Around 7:30am, I’m finally at ten centimeters and ready to push. But the baby is still somewhat high in my pelvis and my doctor wants to wait until he’s as low as possible before I start pushing. While we wait for him to move down, his heart rate becomes elevated again. Nathan starts singing to my belly. As he sings, our baby’s heart rate goes down for a few minutes. I like to believe that his voice calms our baby down.
At 10:00am, before I finally start to push, my doctor comes over and tells me she’s going to have a special nursery team at his birth just in case he needs any help. “Your water has been broken for a long time and you had a fever and his heart rate is elevated again and I’ve tried everything I can to get it to come down and…”
Her words trail off in my mind. All I hear is “special nursery team” and “might need help.” My baby might not be okay. She tries to console me and tells me she wants to make sure they can help him if he needs it.
My morning nurse, Carly, is around my age and she feels like an instant friend. Birth bonds you in strange ways. She tells me I’m a good pusher which must be one of the nicest things you can say to a laboring woman. They hold up a mirror for me so I can know how to push more effectively.
“That’s his head!” Carly says. I can barely see it, but I’m thrilled. I believe that I’m finally about to birth my baby.
Normally, when you have an epidural, you cannot move around at all from the waist down, but my epidural is barely working by this point so I can squat on the bed with support. I push in a variety of positions but he is not moving at all. After a couple hours of pushing, I realize my doctor is not in the room.
“Where is she?” I ask Carly.
“Oh, she just wanted to discuss your labor with another doctor.”
“I can push him out,” I say earnestly.
So I continue pushing and pushing and pushing.
“Has your water been clear during your labor?” Carly looks up at me after one of my pushes.
“Yes, it’s been fine,” I say with a question in my tone to discern why she asked.
I hear her mention something about meconium to another nurse in the room. Meconium is essentially a baby’s first poop—if it’s present during labor, it can indicate that the baby might be in distress.
I can see his heart rate on the monitors. It’s too high again. And now he has meconium in his water. Everything points to the reality that my baby needs to be born soon.
My water has been broken for over 35 hours at this point.
My doctor smiles genuinely and asks how it’s going as she comes back in the room. I see Carly slowly look at the floor, shaking her head no. My heart sinks. I become frantic. “No, no, no! I can get him out!” I say, crying.
I ignore anything else they say and keep pushing whenever I feel a contraction.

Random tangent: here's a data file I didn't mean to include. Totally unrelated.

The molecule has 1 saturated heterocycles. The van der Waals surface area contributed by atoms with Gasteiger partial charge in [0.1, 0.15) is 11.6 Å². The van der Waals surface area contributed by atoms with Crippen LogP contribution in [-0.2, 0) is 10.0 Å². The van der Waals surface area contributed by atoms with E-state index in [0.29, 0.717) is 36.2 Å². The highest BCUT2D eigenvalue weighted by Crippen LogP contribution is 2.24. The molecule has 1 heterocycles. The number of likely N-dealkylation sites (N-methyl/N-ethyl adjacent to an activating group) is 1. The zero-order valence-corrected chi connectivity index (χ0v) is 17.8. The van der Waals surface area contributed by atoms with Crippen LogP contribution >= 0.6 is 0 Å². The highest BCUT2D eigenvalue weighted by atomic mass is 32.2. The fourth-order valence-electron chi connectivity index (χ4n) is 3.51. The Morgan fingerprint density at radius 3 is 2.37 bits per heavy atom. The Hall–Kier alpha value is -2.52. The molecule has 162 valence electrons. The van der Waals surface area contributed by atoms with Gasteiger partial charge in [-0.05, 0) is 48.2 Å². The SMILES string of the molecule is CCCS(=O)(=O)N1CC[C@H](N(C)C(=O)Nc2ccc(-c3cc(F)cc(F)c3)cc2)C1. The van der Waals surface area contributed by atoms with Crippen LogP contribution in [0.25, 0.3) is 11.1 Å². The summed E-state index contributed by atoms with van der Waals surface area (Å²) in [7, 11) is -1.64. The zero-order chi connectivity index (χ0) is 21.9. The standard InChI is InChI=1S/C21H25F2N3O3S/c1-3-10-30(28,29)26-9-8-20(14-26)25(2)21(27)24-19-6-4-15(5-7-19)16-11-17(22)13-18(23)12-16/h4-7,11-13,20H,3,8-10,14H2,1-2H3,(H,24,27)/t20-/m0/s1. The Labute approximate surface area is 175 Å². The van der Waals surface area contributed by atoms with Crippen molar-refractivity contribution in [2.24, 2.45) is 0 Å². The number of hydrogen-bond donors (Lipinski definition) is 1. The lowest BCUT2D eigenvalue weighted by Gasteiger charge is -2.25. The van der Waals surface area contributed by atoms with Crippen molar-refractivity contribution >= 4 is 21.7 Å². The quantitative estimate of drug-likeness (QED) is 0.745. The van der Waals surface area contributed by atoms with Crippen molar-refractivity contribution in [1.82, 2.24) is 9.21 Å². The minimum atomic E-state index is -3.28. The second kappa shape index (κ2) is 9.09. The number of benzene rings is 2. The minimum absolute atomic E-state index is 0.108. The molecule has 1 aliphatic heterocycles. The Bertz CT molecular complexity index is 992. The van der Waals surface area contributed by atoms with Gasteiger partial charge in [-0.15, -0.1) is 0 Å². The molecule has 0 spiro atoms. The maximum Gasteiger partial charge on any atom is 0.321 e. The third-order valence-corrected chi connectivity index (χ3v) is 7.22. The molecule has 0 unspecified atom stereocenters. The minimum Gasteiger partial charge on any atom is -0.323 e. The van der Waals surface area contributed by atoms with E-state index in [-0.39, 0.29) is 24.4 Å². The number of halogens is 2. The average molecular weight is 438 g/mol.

They leave the room and I look at Nathan and both of us fill with tears.
He knows my fears.
My doctor comes back in with papers for me to sign. This isn’t the outcome she wants either. She has tears in her eyes, too.
She is required to tell me the risks: my uterus could rupture and need to be removed, and my baby could be cut when they cut me open. My eyes well up as I sign my name.
I pray through my fears.
God, watch over our baby. Make me brave.
The anesthesia team comes back in my room to make me completely numb.
Just past 2pm, over 37 hours since my water broke, I’m wheeled off to the operating room. In the absence of time to process my emotions, I keep telling Nathan, “We’re going to see him so soon.”
Bright lights and white walls and about a dozen sterile people fill my gaze. Cold air touches my skin. A team of nurses lift me from one bed to the next. Then one of the nurses asks me to roll over and tells me I can hold her because it will feel like I’m falling off the bed. I close my eyes and hold her tightly.
My doctor takes a medical marker and draws lines down my lower belly. A blue sheet gets whisked in front of my face.
I look up at Nathan in his blue scrubs and puffy blue hat. I have the same silly hat on. Everyone in the room does. He takes hold of my hand. I need him there. A nurse stands by my head as she talks me through everything, but nothing could have prepared me for the physicality of surgery. Through the numbness, I feel them pulling and pushing with intensity. Gone were my hopes of pushing out my baby through my own body. Behind this sterile blue sheet, my baby is coming out of me. I imagine him seeing a thin strip of light for the first time, the first light he has ever seen as they carefully cut my belly open. I envision him rising into the air. You’re free, baby. You’re here. You’re home.
“Is he breathing?” I hear my doctor’s voice.
My mind can’t seem to catch itself. What is happening?
Then I hear him.
I turn my head and see him being examined by the special nursery team. Nathan hovers over him.
“I want to hold him,” I say through my tears.
Nathan carries him over to me. Seven pounds, ten ounces. Perfectly healthy.
I feel his soft, warm skin press into mine. He is beyond words.
“Henry, I love you.”